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'Geoffrey of Wells’ and the Anarchy of King Stephen’s Reign

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Abstract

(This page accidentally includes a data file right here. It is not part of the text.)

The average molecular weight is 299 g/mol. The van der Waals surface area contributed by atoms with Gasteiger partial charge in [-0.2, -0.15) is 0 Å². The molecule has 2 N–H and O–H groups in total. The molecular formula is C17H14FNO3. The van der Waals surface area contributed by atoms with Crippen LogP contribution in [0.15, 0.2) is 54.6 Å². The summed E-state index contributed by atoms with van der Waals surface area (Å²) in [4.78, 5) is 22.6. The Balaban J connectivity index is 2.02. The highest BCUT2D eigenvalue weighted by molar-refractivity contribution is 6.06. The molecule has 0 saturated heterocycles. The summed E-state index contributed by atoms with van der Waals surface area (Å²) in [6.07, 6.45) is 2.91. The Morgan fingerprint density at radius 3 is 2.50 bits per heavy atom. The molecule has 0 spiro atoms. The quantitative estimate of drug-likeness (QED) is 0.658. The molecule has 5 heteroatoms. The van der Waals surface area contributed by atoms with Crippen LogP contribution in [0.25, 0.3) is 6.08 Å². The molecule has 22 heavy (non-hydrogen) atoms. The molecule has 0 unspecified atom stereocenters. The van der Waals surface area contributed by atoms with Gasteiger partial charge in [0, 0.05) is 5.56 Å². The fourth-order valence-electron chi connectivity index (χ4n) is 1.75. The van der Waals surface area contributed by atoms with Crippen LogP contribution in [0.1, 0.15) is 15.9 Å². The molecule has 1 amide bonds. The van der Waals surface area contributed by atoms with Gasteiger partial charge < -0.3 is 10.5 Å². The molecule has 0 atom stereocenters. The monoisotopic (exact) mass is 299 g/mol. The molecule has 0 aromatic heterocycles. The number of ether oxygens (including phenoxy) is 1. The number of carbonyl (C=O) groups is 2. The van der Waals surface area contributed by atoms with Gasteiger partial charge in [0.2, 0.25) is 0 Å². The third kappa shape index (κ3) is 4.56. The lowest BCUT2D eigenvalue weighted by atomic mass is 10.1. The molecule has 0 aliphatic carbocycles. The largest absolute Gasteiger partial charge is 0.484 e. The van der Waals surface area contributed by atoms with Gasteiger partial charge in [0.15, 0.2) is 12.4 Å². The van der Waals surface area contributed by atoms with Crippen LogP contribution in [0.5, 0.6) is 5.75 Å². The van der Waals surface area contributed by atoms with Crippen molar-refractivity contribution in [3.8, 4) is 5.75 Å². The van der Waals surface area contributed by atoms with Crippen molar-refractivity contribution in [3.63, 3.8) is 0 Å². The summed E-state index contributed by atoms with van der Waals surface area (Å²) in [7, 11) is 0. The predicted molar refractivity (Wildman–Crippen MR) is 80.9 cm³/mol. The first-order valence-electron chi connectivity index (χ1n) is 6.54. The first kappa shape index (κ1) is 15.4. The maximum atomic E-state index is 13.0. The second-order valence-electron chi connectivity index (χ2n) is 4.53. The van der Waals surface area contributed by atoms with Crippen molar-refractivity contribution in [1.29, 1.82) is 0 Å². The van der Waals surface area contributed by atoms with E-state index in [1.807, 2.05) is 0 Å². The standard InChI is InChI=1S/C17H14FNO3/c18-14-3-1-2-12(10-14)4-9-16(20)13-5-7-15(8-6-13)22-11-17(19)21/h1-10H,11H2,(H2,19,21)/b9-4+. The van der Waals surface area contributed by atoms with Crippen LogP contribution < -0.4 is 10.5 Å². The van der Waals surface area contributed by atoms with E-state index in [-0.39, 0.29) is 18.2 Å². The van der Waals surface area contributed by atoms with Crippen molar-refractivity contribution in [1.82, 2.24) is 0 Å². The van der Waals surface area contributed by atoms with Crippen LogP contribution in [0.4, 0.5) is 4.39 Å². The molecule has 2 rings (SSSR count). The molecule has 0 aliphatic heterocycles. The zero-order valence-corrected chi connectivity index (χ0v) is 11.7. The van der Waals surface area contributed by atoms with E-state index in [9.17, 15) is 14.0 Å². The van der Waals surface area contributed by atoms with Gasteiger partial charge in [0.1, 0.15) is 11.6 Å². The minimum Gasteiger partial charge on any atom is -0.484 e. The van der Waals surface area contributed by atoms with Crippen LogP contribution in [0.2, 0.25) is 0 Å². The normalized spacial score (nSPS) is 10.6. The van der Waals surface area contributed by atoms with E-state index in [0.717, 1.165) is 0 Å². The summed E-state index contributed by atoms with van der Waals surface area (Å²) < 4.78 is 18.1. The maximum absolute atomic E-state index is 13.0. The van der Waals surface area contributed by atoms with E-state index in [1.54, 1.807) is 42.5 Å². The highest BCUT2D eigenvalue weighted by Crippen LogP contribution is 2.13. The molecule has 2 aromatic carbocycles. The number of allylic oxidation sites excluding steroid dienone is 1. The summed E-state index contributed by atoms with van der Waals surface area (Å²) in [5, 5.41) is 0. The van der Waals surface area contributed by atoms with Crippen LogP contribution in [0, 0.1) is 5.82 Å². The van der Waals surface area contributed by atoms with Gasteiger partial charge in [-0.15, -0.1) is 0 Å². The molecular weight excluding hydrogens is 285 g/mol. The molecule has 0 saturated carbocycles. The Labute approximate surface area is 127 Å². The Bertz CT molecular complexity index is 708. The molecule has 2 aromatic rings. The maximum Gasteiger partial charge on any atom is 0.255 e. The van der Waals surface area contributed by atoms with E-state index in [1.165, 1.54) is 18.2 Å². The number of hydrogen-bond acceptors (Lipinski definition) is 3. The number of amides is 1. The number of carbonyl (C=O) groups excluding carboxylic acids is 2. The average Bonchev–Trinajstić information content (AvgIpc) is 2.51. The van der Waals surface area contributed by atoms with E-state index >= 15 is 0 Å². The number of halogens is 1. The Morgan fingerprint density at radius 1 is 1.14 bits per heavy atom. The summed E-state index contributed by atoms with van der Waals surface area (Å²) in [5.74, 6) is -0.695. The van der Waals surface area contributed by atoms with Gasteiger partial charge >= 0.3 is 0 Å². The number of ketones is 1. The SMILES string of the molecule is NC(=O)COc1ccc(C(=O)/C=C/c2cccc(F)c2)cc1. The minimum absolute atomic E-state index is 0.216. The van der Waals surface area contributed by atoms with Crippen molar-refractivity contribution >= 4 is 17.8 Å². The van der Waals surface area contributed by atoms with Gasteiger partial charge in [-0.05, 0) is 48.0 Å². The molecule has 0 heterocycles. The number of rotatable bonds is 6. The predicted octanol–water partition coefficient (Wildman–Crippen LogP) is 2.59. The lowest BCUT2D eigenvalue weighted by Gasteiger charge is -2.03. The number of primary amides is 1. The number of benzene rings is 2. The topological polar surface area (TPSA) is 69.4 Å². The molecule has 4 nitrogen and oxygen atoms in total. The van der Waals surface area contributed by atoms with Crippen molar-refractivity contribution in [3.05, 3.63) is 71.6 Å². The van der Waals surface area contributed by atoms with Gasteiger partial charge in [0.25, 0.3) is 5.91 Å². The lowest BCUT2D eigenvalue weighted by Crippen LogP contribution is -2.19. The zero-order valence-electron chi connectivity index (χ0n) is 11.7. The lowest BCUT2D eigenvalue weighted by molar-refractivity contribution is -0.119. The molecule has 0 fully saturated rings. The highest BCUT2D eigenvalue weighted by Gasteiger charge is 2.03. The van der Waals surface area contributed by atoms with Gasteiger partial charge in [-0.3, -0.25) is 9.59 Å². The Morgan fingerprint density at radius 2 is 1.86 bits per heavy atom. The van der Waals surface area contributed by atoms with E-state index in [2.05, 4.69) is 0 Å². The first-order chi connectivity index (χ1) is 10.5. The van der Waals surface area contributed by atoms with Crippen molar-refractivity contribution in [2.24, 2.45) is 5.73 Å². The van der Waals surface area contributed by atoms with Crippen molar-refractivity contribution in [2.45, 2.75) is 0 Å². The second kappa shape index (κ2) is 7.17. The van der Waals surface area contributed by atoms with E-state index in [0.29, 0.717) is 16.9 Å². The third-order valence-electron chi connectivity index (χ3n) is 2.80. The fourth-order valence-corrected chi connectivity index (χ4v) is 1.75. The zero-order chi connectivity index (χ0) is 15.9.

This article offers a fresh insight into the psychological and intellectual processes that drove the development of saints’ cults. It re-examines the most significant of the various twelfth-century contributions to the development of the legend of St Edmund of Bury, an account of the martyr’s ancestry and adolescence written between c.1150 and 1156. The argument is that the author, Geoffrey of Wells, was chiefly concerned with exploring the ways in which the succession should be handled when a king died without leaving a legitimate male heir—in circumstances identical, that is, to those which had brought about the so-called ‘Anarchy of King Stephen’s reign’ (c.1139–1153). By suggesting that Edmund had achieved high office through the passive acceptance of God’s will, Geoffrey presented the saint as a model of propriety in the pursuit of royal office at a time when many of his devotees will have yearned for an end to crippling conflicts over the succession.